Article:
True to its name, the poetry slam Saturday afternoon did not consign itself to any one subject. Instead, The (X) Agenda—the Fill-in-the-Blank Agenda—tackled the intersections of race, gender, and class.

The event, which was coordinated by the Pride Network and featured No Disclaimers—a poetry group in the Black Students’ Union—and guest poet Natasha Miller, began with a brief overview of the Pride Network, followed by performances by No Disclaimers on topics ranging from sex and politics to revolution and race. Every poem was followed by a flurry of snapping fingers, the audience expressing their appreciation for the lyrics of each piece.

After the students were finished reciting, Miller took the stage. Miller—a Detroit native and a spoken word poet—recited works such as “Halloween Suggestions for an Ex-Lover,” and “What You Sound Like When You Say All Lives Matter.”

Miller explained that she feels that the theme of loss is central to her works—the theme materialized after her brother died. She believes “there aren’t too many spaces for women of color to express their grief.”

Miller spoke of race, gender, queerness, transgender rights, violence, and love—all themes mingling in her work to produce a whirl of words that had the audience laughing, mourning, and at times, simply silent.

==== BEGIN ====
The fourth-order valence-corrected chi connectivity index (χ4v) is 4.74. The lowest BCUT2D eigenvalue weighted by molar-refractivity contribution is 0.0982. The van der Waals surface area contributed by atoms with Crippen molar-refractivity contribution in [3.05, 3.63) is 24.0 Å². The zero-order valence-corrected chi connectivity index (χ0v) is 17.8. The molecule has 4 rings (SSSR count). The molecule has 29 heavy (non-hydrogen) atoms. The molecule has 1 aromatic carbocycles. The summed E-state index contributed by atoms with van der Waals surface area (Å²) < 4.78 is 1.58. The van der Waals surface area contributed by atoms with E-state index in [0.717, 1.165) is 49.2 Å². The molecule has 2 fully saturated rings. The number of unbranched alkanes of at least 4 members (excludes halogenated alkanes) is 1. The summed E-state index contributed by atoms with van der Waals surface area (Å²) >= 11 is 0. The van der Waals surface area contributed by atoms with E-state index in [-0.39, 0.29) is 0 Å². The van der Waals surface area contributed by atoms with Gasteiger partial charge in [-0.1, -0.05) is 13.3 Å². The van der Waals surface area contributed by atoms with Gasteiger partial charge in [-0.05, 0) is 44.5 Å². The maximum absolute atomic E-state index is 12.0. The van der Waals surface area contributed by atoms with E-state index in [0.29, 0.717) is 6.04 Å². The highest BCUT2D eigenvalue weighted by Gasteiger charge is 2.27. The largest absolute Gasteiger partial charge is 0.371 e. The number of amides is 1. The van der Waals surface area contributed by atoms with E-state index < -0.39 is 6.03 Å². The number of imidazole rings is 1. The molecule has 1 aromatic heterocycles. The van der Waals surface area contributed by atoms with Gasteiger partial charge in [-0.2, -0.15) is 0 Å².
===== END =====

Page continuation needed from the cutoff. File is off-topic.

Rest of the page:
“Read other poetry,” Miller advised the poets in the room. “Explore as much as you can, find your own voice, write the things you know about, and always stay true to your own story.”

Freshman Brianna Zavala, the event’s organizer, stressed the importance of the event.
“The topics that were covered […] were important, because often people, especially college students, aren’t able to express how they feel without judgment” Zavala said. “At this event, people’s feelings were legitimized. We would hope people who attended were able […] to see the representation of an African American, lesbian, woman, who is so successful and dedicated to doing activist work for the LGBTQ+ community.”

Tagged: LGBTQ poetry Race

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